Steve McQueen, without the car chase
BBC Radio 4’s brave choice to rework the ultra-visual Bullitt showed that old-school noir can still be entertaining.
As the bickering over Wes Anderson’s movie version of Roald Dahl’s 1970 novel Fantastic Mr Fox has illustrated, adapting stories from one medium to another is always fraught with difficulties.
Many British fans of the book are rather cross that, in the film, all the good guys have American accents and all the baddies speak with English inflections. This custom of using an English accent as a signifier of villainy is so ingrained in Hollywood that I don’t suppose there’s anything we can do about it now. There’s no point grumbling anymore. It’s only a matter of time now before Hollywood remakes The Dam Busters or The Battle of Britain and gives the British pilots American accents and the Germans British ones.
There’s also no point getting rankled when one of your favourite stories is relocated from one medium to another and fails to live up to expectations. The different nature of books, radio, television and cinema demand that a narrative’s structure alters across these media. Changing times and cultural evolution also dictate that works are re-interpreted to suit different mores. A stage adaptation of Shakespeare play today will be very different to how it was performed a hundred years ago, and each new interpretation will tell you something about the era in which it was presented.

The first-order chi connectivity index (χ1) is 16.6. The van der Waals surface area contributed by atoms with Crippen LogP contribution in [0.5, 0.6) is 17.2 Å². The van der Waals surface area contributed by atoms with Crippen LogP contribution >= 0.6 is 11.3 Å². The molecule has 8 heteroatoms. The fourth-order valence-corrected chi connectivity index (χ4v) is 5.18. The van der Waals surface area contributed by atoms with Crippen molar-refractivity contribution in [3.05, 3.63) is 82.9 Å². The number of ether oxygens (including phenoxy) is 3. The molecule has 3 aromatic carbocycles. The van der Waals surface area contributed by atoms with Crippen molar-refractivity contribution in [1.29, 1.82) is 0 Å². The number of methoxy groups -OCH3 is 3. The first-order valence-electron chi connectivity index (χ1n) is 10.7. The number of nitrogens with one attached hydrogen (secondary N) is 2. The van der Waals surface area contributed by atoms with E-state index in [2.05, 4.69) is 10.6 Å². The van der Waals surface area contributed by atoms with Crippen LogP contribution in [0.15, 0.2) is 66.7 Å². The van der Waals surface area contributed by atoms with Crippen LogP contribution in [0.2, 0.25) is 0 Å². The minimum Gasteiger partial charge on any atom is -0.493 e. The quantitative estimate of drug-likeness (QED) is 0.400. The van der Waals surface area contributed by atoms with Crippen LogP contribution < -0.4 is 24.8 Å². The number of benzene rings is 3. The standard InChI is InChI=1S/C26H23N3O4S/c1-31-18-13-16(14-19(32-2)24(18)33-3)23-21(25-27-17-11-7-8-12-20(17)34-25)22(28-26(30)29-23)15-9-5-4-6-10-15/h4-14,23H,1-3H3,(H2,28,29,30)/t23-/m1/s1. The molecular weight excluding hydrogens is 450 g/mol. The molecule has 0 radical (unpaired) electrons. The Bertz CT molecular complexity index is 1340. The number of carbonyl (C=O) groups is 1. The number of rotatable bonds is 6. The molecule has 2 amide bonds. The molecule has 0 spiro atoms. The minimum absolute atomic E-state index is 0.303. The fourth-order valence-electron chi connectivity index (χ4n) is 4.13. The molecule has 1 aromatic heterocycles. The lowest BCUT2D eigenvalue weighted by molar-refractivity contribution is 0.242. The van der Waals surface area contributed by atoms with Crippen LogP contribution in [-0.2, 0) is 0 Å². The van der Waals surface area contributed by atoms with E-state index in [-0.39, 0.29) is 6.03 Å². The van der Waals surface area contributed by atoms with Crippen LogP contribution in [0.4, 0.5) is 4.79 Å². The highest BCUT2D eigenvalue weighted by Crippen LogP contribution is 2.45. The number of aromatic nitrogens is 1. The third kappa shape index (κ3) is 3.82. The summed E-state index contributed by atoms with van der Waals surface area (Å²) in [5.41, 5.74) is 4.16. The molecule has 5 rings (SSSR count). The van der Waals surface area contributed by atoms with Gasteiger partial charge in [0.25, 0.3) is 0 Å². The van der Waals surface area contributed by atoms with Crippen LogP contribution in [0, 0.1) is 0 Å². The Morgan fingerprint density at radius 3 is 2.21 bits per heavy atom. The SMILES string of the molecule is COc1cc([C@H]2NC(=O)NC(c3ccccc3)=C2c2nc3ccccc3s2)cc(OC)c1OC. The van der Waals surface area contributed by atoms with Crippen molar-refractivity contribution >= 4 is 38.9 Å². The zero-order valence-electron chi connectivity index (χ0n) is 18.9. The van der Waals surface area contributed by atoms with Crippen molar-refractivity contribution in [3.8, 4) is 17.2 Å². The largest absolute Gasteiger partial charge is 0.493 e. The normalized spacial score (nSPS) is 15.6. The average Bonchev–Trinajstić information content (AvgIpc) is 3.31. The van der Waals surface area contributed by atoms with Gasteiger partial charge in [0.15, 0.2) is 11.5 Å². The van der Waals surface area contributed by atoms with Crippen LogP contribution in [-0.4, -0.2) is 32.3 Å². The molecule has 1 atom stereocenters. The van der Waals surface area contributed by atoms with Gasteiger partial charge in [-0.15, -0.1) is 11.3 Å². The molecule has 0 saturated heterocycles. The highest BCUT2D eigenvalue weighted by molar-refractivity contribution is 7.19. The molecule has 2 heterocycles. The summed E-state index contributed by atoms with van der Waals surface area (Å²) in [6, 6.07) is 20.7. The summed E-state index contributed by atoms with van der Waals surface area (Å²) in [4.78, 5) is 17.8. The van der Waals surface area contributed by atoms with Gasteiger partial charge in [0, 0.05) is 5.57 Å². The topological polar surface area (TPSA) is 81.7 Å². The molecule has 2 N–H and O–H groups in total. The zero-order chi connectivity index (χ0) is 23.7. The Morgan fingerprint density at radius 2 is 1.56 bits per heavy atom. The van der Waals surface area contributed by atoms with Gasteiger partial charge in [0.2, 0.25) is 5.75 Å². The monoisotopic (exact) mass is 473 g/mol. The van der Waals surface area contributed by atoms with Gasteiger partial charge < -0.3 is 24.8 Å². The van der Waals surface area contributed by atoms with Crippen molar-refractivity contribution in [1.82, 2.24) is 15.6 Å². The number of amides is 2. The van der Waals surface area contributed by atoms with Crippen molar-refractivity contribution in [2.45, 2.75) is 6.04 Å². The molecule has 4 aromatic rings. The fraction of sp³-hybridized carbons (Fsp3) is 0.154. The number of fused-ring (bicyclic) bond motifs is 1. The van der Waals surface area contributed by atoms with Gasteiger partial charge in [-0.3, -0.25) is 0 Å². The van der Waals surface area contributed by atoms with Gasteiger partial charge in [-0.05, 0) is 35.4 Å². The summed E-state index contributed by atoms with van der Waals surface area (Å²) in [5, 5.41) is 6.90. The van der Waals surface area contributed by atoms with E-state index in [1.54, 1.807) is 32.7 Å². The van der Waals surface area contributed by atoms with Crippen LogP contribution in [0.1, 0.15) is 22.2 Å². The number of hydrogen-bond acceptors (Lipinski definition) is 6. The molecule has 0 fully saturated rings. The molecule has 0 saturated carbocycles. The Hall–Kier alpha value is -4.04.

Peter Jackson’s take on Tolkien’s Lord of the Rings trilogy is one of the few book-to-film adaptations of recent years that has been widely adjudged as authentic. But who’s to say that future generations won’t identify this cinematic work’s popularity as principally representative of the apocalyptic, post-9/11, financially-tumultuous, eco-worried mood of the Noughties? (The success this decade of adaptations of Philip K Dick’s paranoia-laden stories will almost certainly be regarded in this way.) The Lord of the Rings films will very possibly be remade some day, and in a different political climate they are bound to look rather different.
If turning a book into a film has its familiar pitfalls, how about transforming an iconic film into a radio play? Director Pauline Harris has taken on this challenge by adapting the 1968 film Bullitt to radio. The result was aired on BBC Radio 4 on Saturday (1). And what a bold choice it was.
That is because Bullitt is an intensely visual film, remembered chiefly today for its car chase on the streets of San Francisco (2). The radio adaptation overcame this obvious impediment by simply not including it, and instead set the story in New York, where the original book upon which the film was based, Mute Witness by Robert L Pike (1963), was set. New York does not have San Francisco’s hilly roads, which were so amenable to dramatic car-chases, but the city is more readily understood as a setting for noir detective stories.
But this presented a further problem. By the time Mute Witness was published, the golden age of detective stories and films was coming to a close, and the genre was embarking on an era of introspection and self-reference – Jean-Luc Godard’s 1960 film À bout de souffle (Breathless) is cited by many to herald this break. I can only assume that the decision to relocate the 1968 film to the West Coast was made not just by petrolhead location directors, but by those who realised that crime stories set in New York were becoming passé.